Korea sets sights on second place, again
If Korea achieves its goal of coming in second it will be the sixth consecutive time, since the 1998 Asian Games in Bangkok. Team Korea hopes to finish ahead of Japan by winning at least 65 gold, 71 silver and 72 bronze medals. Korea is unlikely to topple China, which has comfortably won more than 100 gold medals in the past.
Korea will not be competing in contract bridge, a new event added to the Games this year.
During the 2014 Asian Games in Incheon, Korea won 79 gold medals, enough to comfortably take second place. Korea’s best year was at the 2002 Games in Busan, where the home side took 96 golds.
“Our goal is clear: to finish second [in the medal standing] for the sixth consecutive games,” said Lee Kee-heung, president of the Korean Sport & Olympic Committee (KSOC). “But we know this is not going to be easy thistime as Japan made big investments and boosted its competitiveness in sports.”
Though Korea’s projected number of gold medals is 14 less than the previous event, it’s by no means an easy target. Japan has been slowly improving in a number of sports that will be included in the Asian Games.
“At a recent archery World Cup event [in Antalya], we finished runner up in the recurve mixed team event after losing to Japan,” said Chang Hye-jin, the two-time gold medalist in archery at the Rio Olympics. “Since only one male and a female archer compete in the mixed event, there is pressure.”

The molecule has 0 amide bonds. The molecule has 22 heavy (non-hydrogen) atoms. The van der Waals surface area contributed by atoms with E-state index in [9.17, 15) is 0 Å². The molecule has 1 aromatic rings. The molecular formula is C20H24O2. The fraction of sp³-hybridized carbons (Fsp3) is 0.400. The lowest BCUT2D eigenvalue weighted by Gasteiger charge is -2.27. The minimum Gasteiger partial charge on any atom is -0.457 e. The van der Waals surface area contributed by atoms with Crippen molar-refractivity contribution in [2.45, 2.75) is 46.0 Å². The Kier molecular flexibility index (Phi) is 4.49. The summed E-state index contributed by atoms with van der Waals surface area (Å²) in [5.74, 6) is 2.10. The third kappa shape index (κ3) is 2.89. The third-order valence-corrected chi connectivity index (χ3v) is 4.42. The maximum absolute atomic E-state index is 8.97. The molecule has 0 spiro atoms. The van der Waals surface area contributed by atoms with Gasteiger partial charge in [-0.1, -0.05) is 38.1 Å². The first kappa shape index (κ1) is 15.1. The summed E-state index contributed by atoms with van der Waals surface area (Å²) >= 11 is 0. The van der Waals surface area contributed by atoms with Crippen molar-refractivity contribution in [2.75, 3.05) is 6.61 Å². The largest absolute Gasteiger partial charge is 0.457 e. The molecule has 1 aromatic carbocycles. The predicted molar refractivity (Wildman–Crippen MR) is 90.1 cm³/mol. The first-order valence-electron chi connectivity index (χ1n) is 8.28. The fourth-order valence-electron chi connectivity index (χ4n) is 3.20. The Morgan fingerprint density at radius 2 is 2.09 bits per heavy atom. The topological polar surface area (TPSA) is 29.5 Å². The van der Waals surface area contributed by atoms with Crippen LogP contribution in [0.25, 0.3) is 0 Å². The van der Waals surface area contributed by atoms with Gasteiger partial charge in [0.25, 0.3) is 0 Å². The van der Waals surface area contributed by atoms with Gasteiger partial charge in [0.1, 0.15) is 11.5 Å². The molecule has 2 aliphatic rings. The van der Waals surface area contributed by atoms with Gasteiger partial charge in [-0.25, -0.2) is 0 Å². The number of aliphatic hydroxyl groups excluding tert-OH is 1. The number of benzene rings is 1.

Korea is a longtime powerhouse in archery, where they’ve won a total of 38 Asian Games golds in both the men and women’s event. With the addition of the mixed event, Korea hopes to take gold in all five events.
In women’s volleyball Korea hopes to defend its gold from 2014. Japan is expected to be the biggest threat at the Games, having recently defeated Korea in a 3-0 sweep at the FIVB Volleyball Nations League in Thailand in June. Kim Yeon-koung will once again serve as the captain of the women’s volleyball team.
“We weren’t expecting a sweep,” said Cha Hae-won, head coach of the Korean women’s volleyball team. “Our players were really disappointed.”
Park Sang-young, who won a surprise gold in men’s fencing at the 2016 Rio Olympics, will be competing in the individual event for the first time at the Asian Games. In 2014, Park competed in the team event and helped Korea win a gold medal.
“This is my first time competing in an individual event, so I feel more responsible,” said Park. “I didn’t have a good performance last year because I had some pressure, but after psychological treatment and giving up my greediness, I think I have been able to get back in good form.”
There are high hopes for the inter-Korean teams as well this year. The two Koreas have agreed to form unified teams across three sports - dragon boat racing, women’s basketball and rowing - competing in a total of six events.
“In dragon boat events we want to win one or two golds,” Lee said.
In addition to the unified team, the two Koreas will once again enter the opening ceremony together as a unified team. Prior to the Asian Games, the two Koreas also marched together in the opening ceremony at the 2018 PyeongChang Winter Olympics, where they also fielded a unified women’s ice hockey team.
BY KIM JI-HAN, KANG YOO-RIM [email@example.com]
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